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|20 November, 2018

US high-yield bonds: Breaking the 7% barrier

Markus Allenspach is Head of the Julius Baer Fixed Income Research team and a member of Julius Baer’s Investment Committee. Markus joined Julius Baer through the acquisition of SBC Wealth Management in 2005, where he had worked in various management positions in Research since 1999. Prior to this engagement, he was Head of Currency & Fixed Income Research at UBS Investment Bank in Zurich. He graduated in Economics at the University of St. Gallen in 1983.

Email: ignre@MarkusAllenspach.com

Website: www.juliusbaer.com

Yields are moving higher in anticipation of more Fed rate hikes

"Sounding the Alarm on Leveraged Lending” was the not-so-comforting headline of the International Monetary Fund’s (IMF) blog on Thursday. A leveraged loan is a syndicated loan where the creditor has a leverage ratio (net debt to EBITDA) of 4x and higher, and is typically rated as sub-investment grade.

The message came just as the yield of the Bloomberg Barclays US highyield index surpassed the 7 percent barrier for the first time since July 2016. On a total return basis, the index is down 2.8 percent from its peak on 2 October, and is flat year-to-date.

The S&P leveraged loan total return index, which tracks the leveraged loans the IMF is warning about in its blog, are still up 3.8 percent year-to-date, according to the S&P leveraged loan total return index.

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The above-mentioned IMF blog contained no material new information. The Fund merely repeated the observation made in its latest Global Financial Stability Report, namely that the volume of leveraged loans has been growing very rapidly. Bank of America Merrill Lynch estimates that the volume of US leveraged loans has risen by 123 percent since 2010 and now matches the volume of US high-yield bonds, namely $1.1 trillion. The combined volume of riskier debt stands at $2.26 trillion, compared to $1.2 trillion in 2007.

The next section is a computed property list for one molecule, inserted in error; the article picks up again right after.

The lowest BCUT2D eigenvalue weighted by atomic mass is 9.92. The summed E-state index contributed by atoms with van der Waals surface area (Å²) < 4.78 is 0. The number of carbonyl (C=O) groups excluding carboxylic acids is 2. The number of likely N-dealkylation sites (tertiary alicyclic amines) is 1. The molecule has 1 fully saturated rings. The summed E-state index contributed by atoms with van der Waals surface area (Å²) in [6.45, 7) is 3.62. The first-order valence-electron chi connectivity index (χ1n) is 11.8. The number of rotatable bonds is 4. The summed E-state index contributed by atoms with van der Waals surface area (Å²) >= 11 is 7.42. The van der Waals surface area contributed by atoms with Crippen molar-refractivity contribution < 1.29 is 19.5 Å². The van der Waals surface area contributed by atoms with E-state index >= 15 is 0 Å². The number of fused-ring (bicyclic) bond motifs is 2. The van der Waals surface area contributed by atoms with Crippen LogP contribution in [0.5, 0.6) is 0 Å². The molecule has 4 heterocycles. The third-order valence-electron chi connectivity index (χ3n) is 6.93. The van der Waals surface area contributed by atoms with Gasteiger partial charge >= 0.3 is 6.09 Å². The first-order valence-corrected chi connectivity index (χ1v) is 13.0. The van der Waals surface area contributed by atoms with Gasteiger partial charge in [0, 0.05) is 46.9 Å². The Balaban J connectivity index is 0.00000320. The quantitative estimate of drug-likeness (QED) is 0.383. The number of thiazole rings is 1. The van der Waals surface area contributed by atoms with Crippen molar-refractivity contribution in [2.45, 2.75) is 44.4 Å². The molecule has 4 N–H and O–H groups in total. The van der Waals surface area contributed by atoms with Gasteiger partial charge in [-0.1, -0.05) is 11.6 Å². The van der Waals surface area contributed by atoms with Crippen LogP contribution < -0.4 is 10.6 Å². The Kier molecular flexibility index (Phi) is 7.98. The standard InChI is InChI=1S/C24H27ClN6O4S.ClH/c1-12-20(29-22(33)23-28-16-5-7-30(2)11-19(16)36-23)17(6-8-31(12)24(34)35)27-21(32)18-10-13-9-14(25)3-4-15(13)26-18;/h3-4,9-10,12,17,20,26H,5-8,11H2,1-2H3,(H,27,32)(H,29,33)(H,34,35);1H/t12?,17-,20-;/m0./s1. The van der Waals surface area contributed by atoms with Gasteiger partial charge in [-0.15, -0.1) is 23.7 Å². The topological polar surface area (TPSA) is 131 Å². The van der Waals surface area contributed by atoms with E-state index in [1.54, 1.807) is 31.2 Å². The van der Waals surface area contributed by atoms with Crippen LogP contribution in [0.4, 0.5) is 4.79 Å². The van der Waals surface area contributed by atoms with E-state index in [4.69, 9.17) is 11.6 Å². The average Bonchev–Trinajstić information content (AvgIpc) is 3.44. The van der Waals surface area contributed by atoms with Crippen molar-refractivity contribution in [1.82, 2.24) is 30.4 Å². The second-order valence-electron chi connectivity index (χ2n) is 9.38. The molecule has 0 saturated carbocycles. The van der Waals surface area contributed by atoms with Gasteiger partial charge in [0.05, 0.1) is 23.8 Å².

The correction has been orderly and will remain so as long as the Federal Reserve (Fed) raises rates only gradually. Moreover, we see no credit crunch. In fact, the Fed’s survey of Senior Loan Officers shows an easing of credit standards, not a tightening.

Finally, funds are still flowing into senior loan funds, which are invested in floating rate debt mainly. We observe the trends carefully.

Any opinions expressed here are the author’s own.


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© Opinion 2018